Formula Libre

Free form racing propels Bugatti, Alfa Romeo and Maserati
Since the inception of Grand Prix racing in 1907, races had been run in accordance with a strict formula based on engine size and weight. These regulations were all but abandoned in 1928, as organisers ran their events under 'Formula Libre' rules - a free formula without weight, fuel consumption or distance limitations. This relaxation resulted in a great deal of success for Italian racing car manufactureres Bugatti, Alfa Romeo and the newcomer, Maserati.

But it was Bugatti with its supercharged Type 35B that dominated all of the major races in Europe. Bugatti drivers William Grover Williams and Louis Chiron took all of the major trophies, including the first-ever Monte Carlo Grand Prix in 1929. (note: The Bugatti race cars were some of the most beautiful cars ever built but suffered from inadequate brakes. A famous quote attributed to Ettore Bugatti after criticism of his brakes was: " I build my cars to go, not stop.").

Ferrari enters the fold
In 1930, Alfa Romeo decided to enlist some help in taking on their old rivals, and recruited a new company to direct all of their racing efforts. This company was called Scuderia Ferrari and was run by Enzo Ferrari. Alfa Romeo saw some immediate dividends with Tazio Nuvolari's victory in the Mille Miglia. (note: The Mille Miglia was designed as a way to promote and improve Italian motor car design and reliability. The race provided a test of almost 1000 grueling miles of good, bad, and indifferent roads. The route traveled east to Vicenza, south along the Adriatic to Pescara, west to Rome and then northwest to Brescia. It was the province of Italian drivers for most of its history. Traditionally the first cars, the amateurs, would leave Brescia at 9 p.m. at 1-minute intervals and return 16-24 hours later. Due to the amount of entrants, the works teams would often depart the next morning. Each car would have its starting time painted on the car, which would allow spectators some indication of their relative placement. Nuvolari's victory was the first in which the event had been completed at an average speed in excess of 100kph.) However, lasting Grand Prix success for the operation did not come quickly.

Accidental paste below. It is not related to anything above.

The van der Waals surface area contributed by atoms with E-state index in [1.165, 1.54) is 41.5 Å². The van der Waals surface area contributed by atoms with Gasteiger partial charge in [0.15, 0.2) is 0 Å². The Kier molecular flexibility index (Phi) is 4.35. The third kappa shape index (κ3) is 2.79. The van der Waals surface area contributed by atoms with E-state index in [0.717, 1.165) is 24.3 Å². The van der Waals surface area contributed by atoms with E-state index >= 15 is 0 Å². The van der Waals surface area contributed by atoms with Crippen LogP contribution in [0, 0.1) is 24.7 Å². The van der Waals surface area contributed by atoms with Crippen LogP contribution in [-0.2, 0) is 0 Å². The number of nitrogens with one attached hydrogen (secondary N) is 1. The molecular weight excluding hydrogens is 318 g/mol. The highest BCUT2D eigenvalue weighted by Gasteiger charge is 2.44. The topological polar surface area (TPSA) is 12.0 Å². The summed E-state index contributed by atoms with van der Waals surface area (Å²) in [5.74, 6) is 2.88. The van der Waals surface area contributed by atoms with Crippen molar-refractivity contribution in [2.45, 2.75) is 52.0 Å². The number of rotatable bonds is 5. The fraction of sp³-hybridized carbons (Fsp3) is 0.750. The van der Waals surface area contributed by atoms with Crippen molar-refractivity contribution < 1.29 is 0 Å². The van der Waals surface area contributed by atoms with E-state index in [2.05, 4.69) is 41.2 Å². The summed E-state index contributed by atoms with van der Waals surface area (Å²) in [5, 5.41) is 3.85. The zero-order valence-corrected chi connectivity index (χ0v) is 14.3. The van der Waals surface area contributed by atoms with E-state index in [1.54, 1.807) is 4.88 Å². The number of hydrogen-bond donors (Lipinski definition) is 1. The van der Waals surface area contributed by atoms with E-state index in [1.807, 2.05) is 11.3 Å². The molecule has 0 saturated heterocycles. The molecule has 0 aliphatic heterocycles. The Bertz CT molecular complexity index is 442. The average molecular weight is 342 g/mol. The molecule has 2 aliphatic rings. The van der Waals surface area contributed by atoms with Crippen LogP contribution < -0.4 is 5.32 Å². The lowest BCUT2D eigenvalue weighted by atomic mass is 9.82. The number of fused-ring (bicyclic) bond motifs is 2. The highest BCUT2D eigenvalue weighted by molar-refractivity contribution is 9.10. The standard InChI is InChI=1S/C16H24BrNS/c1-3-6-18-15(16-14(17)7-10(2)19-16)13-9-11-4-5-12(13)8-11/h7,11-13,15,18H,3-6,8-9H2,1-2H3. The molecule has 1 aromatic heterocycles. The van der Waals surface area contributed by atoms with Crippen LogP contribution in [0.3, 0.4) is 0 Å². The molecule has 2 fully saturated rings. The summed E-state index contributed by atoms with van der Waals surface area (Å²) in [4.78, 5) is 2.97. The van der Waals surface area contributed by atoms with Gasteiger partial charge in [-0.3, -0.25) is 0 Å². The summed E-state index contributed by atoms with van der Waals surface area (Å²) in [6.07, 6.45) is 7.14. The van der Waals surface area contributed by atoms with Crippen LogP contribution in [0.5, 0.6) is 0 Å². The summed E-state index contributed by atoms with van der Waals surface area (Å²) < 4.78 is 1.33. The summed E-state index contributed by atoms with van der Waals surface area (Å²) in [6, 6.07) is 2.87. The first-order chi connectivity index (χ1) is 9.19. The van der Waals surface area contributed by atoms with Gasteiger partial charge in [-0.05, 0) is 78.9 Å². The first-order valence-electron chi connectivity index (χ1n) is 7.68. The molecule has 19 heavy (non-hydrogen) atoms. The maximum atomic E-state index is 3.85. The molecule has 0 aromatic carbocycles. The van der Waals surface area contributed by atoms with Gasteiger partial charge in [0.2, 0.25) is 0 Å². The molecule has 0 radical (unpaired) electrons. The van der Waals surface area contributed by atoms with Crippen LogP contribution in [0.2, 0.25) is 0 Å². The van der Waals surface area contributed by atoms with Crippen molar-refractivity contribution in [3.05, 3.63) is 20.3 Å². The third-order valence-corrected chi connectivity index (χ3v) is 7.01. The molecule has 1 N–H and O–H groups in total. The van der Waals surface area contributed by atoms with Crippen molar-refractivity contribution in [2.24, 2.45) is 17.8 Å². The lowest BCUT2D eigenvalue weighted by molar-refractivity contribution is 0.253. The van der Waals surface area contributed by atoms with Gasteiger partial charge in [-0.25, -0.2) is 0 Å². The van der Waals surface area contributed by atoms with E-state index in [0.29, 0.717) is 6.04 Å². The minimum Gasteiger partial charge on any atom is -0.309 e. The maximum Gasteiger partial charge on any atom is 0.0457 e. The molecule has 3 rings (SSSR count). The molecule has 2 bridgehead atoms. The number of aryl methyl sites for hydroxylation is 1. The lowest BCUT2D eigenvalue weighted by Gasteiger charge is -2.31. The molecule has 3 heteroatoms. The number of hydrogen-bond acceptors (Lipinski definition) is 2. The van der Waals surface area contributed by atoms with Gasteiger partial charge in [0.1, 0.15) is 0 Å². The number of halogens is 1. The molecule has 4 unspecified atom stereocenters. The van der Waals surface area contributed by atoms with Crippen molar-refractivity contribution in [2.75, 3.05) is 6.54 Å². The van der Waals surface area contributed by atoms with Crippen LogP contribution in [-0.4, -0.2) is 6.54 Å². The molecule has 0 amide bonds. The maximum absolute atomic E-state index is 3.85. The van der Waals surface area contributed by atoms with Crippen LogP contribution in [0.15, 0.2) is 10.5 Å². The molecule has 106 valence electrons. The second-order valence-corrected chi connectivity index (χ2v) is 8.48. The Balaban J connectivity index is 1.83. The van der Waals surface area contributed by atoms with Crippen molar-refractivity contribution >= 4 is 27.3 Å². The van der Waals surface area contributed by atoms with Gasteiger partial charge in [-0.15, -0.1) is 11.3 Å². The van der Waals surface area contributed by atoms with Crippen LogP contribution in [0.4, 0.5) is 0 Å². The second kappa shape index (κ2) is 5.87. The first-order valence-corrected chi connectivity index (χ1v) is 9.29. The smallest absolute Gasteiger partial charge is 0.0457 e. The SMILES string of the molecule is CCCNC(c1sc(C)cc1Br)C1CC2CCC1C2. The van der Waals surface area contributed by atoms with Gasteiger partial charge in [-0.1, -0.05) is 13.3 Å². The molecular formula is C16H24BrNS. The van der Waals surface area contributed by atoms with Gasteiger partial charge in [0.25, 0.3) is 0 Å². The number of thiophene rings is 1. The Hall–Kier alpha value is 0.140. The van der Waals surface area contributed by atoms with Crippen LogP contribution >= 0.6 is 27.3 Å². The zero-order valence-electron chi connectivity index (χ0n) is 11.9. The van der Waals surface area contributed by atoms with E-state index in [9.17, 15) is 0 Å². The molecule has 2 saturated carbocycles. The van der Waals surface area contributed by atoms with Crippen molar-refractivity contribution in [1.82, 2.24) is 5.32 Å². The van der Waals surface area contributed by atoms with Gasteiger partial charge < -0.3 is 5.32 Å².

Despite Ferrari's entrance into the field and Nuvolari's win, Bugatti still dominated the season. And the impressive eight-cylinder Maserati's remained a distant second, managing a couple of wins.

Bugatti and Alfa Romeo battle for the lead
For 1931, as Formula Libre continued, the only stipulation imposed on organisers of Grand Prix events was that the race be run over a minimum period of 10 hours. That resulted in a two man team for each car and the rule was adopted for the French, Italian and Belgian races. Bugatti fielded the T51 while Alfa Romeo unveiled their twin-engined Type A Monoposto. Bugatti won four of the six Grand Prix, with Alfa scoring at the Italian Monza. At this time the German Grand Prix, staged at the N�rburgring, was run under sportscar rules. It was won by Rudolf Carracciola in a Mercedes SSK. Carracciola also made the news by winning the Mille Miglia, for this was the first time the prestigious event had been won by anyone other than an Italian.

Alfa Romeo hoped for great things in 1932 when they introduced their P3. The car was the talk of the tracks throughout the season. And since Daimler-Benz withdrew from racing at the end of 1931, their top driver, Carracciola, joined Alfa. He scored his first Alfa win at the N�rburgring, while Nuvolari delivered the goods at Monaco, Monza and Reims. Bugatti had to be content with a single win, delivered by Chiron in the Czech Grand Prix.